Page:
Wednesday, February 14, 2007

SeaMonkey: Part 2 - It's a winner

As a follow-up to my post on January 26, 2007, SeaMonkey, from Mozilla, makers of Firefox, is a worthy contender for your web browsing and email management.

I mentioned my search for a replacement for the Netscape browser. It's a good product, but v. 7.2 has been crashing in many multi-media and ad-filled web sites, such as CNN. And v. 8.3 is dandy but Netscape abandoned the integrated email feature after v. 7.2.

Netscape, invented at the University of Illinois, used to be the dominant browser in the PC marketplace, until Microsoft embedded IE on every computer sold. Even the US Justice Dept. couldn't manage to unravel that theft of market share. Netscape remained relatively safe from hackers, offered tabbed browsing, robust email with an excellent junk filter, labels to sort mail by priority and sub-folder support.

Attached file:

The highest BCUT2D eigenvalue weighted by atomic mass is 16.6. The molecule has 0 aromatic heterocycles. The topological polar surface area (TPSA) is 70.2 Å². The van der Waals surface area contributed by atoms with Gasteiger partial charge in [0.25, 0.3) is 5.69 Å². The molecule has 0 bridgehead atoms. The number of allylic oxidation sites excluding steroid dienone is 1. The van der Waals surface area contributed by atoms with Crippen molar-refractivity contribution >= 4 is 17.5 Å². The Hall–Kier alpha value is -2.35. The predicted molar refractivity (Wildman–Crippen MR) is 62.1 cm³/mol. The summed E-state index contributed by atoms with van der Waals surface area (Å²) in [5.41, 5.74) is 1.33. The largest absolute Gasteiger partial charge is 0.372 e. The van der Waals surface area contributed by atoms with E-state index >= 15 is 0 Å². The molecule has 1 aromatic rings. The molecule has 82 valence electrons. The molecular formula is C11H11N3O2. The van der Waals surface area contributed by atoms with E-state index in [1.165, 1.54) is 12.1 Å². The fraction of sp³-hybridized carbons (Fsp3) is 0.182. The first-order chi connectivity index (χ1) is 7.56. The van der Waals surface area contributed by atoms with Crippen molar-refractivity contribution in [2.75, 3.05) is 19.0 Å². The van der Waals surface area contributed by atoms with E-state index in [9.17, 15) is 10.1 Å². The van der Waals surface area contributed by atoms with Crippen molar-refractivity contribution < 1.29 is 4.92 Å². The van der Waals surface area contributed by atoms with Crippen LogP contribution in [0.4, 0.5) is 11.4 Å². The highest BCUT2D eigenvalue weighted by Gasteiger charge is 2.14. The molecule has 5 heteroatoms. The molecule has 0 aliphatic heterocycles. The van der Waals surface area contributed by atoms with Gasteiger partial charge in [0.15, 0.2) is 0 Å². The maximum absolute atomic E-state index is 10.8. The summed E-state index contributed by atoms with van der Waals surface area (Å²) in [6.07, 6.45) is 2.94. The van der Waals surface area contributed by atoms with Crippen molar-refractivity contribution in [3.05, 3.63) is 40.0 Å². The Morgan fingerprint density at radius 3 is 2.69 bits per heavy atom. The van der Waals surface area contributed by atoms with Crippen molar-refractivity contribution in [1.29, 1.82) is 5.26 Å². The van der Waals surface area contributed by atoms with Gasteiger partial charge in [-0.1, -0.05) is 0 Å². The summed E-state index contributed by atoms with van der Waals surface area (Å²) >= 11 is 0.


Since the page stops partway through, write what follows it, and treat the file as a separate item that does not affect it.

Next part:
I started looking for a replacement because I also need Netscape's Composer feature to edit web pages and publish them on the fly. The HTML editor was unique to Netscape. Copy-cats IE and Firefox didn't add that to their browser, and never figured out a way to include integrated email.

So I downloaded SeaMonkey and recommend you do the same. While Firefox is a dandy browser, SeaMonkey's integration of browsing and a terrific email program is a real asset. The download is quick. You can get it here:

It completely configured itself - importing bookmarks, address book, email settings and took about ten minutes. If you're not sure you love it, don't make it your "default" browser, and you can always go back to old habits. But SeaMonkey, which is a Firefox product, is finally one program for all web needs. I recommend it. To prove how closely these products are based on Netscape, SeaMonkey looks EXACTLY like Netscape 7.2, except for the logo.